Katy Perry’s Prism is just another top-40 album

Does anyone really care about top 40 albums? This is not a dig at Katy Perry, whom I’ll readily admit to turning up plenty of her singles whenever they play on the radio their required 20 times a day minimum.

But I honestly can’t remember knowing anyone, even Katy Perry fans, ever being excited about the prospect of an entire Katy Perry ALBUM. It just feels odd to say out loud, doesn’t it? Try me. Name five songs that were on “Teenage Dream” that you liked but didn’t hear on the radio first.

The fact is that Katy Perry is not so much a songwriter as she is a centerpiece/performer. And “Prism,” for all her assertions that this album has a “new tone” or “a darker feel” or whatever else her label told her to say to justify them slapping an $11 price tag on all those freshly printed CDs, is just another remix of the same kind of Katy Perry product you’ve come to expect by now: Katy Perry’s oh-so-bubbly voiceover sugary hooks, catchy verses, and wildly age-inappropriate innuendo.

That’s not to say it’s a bad album by any means. It’s just that after beginning with an admittedly exciting four-song stretch (starting with the irresistibly catchy “Roar”), the album makes a sudden decline in quality, making it painfully obvious that it just got through all its pre-packaged radio singles.

“Roar” proves that Katy and her team (everyone’s favorite producer Dr. Luke, Swedish Backstreet Boy inventor Max Martin and easily over a dozen different songwriters) know a good chorus when they hear one, and establishes the tone of the album: big, loud, boomy and anthemic.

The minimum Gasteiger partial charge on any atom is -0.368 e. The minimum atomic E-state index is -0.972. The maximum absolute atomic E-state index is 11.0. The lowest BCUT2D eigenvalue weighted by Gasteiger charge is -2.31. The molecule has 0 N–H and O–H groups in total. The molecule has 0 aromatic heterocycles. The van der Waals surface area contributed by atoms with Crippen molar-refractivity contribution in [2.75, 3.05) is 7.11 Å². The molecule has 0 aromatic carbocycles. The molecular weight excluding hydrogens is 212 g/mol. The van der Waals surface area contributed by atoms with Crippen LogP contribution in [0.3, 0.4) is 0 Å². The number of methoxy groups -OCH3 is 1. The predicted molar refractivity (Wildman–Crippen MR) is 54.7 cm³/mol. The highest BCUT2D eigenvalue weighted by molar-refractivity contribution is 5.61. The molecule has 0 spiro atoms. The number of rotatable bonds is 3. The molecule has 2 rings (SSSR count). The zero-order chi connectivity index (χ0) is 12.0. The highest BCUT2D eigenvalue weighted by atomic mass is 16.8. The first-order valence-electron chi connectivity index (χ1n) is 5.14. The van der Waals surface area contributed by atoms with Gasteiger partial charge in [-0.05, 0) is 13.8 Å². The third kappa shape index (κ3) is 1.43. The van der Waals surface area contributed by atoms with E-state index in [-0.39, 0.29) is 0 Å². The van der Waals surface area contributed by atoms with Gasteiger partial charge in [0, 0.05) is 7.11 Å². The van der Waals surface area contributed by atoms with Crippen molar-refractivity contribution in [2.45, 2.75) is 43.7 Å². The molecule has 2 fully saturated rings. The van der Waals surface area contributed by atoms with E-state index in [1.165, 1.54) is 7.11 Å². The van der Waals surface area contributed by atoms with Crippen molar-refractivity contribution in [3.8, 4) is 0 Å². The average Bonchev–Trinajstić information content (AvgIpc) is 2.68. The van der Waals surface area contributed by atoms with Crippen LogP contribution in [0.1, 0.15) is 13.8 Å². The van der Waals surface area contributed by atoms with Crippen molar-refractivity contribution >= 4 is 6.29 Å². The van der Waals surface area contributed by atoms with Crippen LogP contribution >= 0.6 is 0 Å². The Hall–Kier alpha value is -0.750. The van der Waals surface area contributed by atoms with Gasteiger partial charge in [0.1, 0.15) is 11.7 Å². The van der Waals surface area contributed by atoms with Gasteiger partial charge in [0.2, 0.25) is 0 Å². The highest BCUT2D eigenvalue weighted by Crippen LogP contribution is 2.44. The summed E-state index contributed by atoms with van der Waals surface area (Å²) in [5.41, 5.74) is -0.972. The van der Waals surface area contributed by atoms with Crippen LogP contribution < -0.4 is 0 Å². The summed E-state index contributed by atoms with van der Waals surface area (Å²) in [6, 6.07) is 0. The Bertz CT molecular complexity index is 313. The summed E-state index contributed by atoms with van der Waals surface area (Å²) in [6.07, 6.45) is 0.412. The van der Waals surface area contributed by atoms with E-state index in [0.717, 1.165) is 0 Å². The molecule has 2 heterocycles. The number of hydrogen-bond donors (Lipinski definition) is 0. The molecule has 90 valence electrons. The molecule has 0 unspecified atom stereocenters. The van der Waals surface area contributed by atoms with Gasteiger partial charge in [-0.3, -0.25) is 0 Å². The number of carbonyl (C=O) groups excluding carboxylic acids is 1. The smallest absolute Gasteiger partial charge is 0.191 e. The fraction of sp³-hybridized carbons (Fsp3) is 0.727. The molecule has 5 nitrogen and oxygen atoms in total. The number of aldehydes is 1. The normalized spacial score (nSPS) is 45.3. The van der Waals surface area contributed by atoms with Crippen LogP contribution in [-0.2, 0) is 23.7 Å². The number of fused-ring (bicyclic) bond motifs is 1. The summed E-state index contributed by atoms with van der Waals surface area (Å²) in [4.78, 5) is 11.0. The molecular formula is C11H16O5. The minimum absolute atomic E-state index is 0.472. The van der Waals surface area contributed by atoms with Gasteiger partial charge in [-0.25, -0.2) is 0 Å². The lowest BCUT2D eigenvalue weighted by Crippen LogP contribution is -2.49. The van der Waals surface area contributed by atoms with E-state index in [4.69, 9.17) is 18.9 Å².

Album Art
Album Art

And when Katy, Inc. sticks to this formula, pure ear-candy magic is the result. “Birthday” channels those sweet, sweet throwback disco vibes of Bruno Mars (when he in turn was channeling Michael Jackson), while “Walking On Air” sounds like a holdout from a Cher- inspired workout album. “Legendary Lovers” even weaves in an energetic, Bollywood-inspired dance beat to liven things up. But regardless of the influences or instruments involved, they’re somehow all blended together to make slightly different variations of the same frothy, top 40 milkshake.

For all the faint passes Katy Perry’s actual contributions to the songwriting (or lack thereof), it’d be unfair to say she isn’t pretty much THE reason the singles even work as well as they do in the first place. Her infectious energy is present on every track, even over the decidedly forgettable ones. And when it’s paired up with her trademark throaty vocals, even the clunkiest of lyrics and juvenile of club anthems (Ms. Perry’s decision to showcase her best impression of an obnoxious ‘90s club DJ on “This Is How We Do” comes to mind), are saved.

She manages to switch it up from the epic love-lorne croons on the oddly bouncy ballad “Ghost” to the scandalous low whispers of the club jam “Dark Horse,” and hits everything else in between. In fact, without Katy Perry behind the wheel, none of these songs would be even close to hits.

But as it stands, the magic synergy of Katy and her Katy Perry machine manages to only be good enough to churn out a few great but predictable toe-tappers, leaving a ton of artificial sweetener on the cutting room floor to pad out the rest. “Prism” isn’t going to change any of your expectations of Katy Perry anytime soon. It really is the musical equivalent of consuming empty calories, with a couple of stand-out side dishes thrown in. But it never leaves a bad taste in your mouth.

Grade: C+
Verdict: The musical equivalent of consuming empty calories, with a couple of stand-out side dishes thrown in.